Sissa cleverly asked the King for a reward that sounded quite modest but turned out to be rather large...

Is it always possible to combine two paints made up in the ratios 1:x and 1:y and turn them into paint made up in the ratio a:b ? Can you find an efficent way of doing this?

Can you describe this route to infinity? Where will the arrows take you next?

In a three-dimensional version of noughts and crosses, how many winning lines can you make?

Can you find an efficient method to work out how many handshakes there would be if hundreds of people met?

Explore the effect of reflecting in two parallel mirror lines.

A game for 2 or more people, based on the traditional card game Rummy. Players aim to make two `tricks', where each trick has to consist of a picture of a shape, a name that describes that shape, and. . . .

On the graph there are 28 marked points. These points all mark the vertices (corners) of eight hidden squares. Can you find the eight hidden squares?

Explore the effect of combining enlargements.

How many different symmetrical shapes can you make by shading triangles or squares?

Each of the following shapes is made from arcs of a circle of radius r. What is the perimeter of a shape with 3, 4, 5 and n "nodes".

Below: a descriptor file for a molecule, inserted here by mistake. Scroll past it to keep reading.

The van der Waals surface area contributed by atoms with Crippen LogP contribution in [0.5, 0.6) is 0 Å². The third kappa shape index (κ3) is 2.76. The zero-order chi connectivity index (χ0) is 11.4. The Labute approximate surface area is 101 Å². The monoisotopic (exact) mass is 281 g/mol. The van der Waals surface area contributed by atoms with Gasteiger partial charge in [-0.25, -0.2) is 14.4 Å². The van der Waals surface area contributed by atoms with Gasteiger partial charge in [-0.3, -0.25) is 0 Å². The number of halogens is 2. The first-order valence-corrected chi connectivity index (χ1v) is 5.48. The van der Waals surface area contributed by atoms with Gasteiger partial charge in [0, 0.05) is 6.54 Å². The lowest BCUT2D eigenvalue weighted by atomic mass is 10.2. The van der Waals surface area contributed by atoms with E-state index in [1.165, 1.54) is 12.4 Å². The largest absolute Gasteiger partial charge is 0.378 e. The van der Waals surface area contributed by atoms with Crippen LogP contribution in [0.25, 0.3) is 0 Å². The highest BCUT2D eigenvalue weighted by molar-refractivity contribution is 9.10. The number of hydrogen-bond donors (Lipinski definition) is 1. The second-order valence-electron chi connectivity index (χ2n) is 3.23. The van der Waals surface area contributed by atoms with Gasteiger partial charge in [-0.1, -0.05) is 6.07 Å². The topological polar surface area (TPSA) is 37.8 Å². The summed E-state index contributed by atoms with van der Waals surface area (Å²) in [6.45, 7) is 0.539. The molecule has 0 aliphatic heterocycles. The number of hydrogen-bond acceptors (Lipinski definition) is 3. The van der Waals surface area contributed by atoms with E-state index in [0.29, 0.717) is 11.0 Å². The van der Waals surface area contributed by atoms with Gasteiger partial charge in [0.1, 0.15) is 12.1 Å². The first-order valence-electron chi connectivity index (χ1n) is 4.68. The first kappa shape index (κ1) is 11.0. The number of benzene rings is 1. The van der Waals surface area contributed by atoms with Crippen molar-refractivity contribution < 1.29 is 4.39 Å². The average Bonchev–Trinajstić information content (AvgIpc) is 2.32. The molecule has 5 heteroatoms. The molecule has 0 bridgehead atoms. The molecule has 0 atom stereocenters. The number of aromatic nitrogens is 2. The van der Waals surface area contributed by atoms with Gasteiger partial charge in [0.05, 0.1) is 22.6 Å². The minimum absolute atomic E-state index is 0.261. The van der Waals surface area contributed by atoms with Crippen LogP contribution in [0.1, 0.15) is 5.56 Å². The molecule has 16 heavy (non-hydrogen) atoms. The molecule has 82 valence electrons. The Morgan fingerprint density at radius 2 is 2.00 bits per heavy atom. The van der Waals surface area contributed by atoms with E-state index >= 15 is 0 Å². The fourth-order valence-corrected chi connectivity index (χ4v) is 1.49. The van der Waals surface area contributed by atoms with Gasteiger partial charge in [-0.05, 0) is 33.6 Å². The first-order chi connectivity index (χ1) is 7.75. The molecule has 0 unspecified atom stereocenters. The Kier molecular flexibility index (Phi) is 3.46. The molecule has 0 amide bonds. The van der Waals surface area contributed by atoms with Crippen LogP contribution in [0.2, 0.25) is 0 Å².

What size square corners should be cut from a square piece of paper to make a box with the largest possible volume?

What is the greatest volume you can get for a rectangular (cuboid) parcel if the maximum combined length and girth are 2 metres?

Chris and Jo put two red and four blue ribbons in a box. They each pick a ribbon from the box without looking. Jo wins if the two ribbons are the same colour. Is the game fair?

Some people offer advice on how to win at games of chance, or how to influence probability in your favour. Can you decide whether advice is good or not?

Imagine a large cube made from small red cubes being dropped into a pot of yellow paint. How many of the small cubes will have yellow paint on their faces?

Start with two numbers. This is the start of a sequence. The next number is the average of the last two numbers. Continue the sequence. What will happen if you carry on for ever?

Here are four tiles. They can be arranged in a 2 by 2 square so that this large square has a green edge. If the tiles are moved around, we can make a 2 by 2 square with a blue edge... Now try to. . . .

If you are given the mean, median and mode of five positive whole numbers, can you find the numbers?

Imagine you have a large supply of 3kg and 8kg weights. How many of each weight would you need for the average (mean) of the weights to be 6kg? What other averages could you have?

Here is a chance to create some attractive images by rotating shapes through multiples of 90 degrees, or 30 degrees, or 72 degrees or...

Can you see how to build a harmonic triangle? Can you work out the next two rows?

Can you arrange these numbers into 7 subsets, each of three numbers, so that when the numbers in each are added together, they make seven consecutive numbers?

Can you find six numbers to go in the Daisy from which you can make all the numbers from 1 to a number bigger than 25?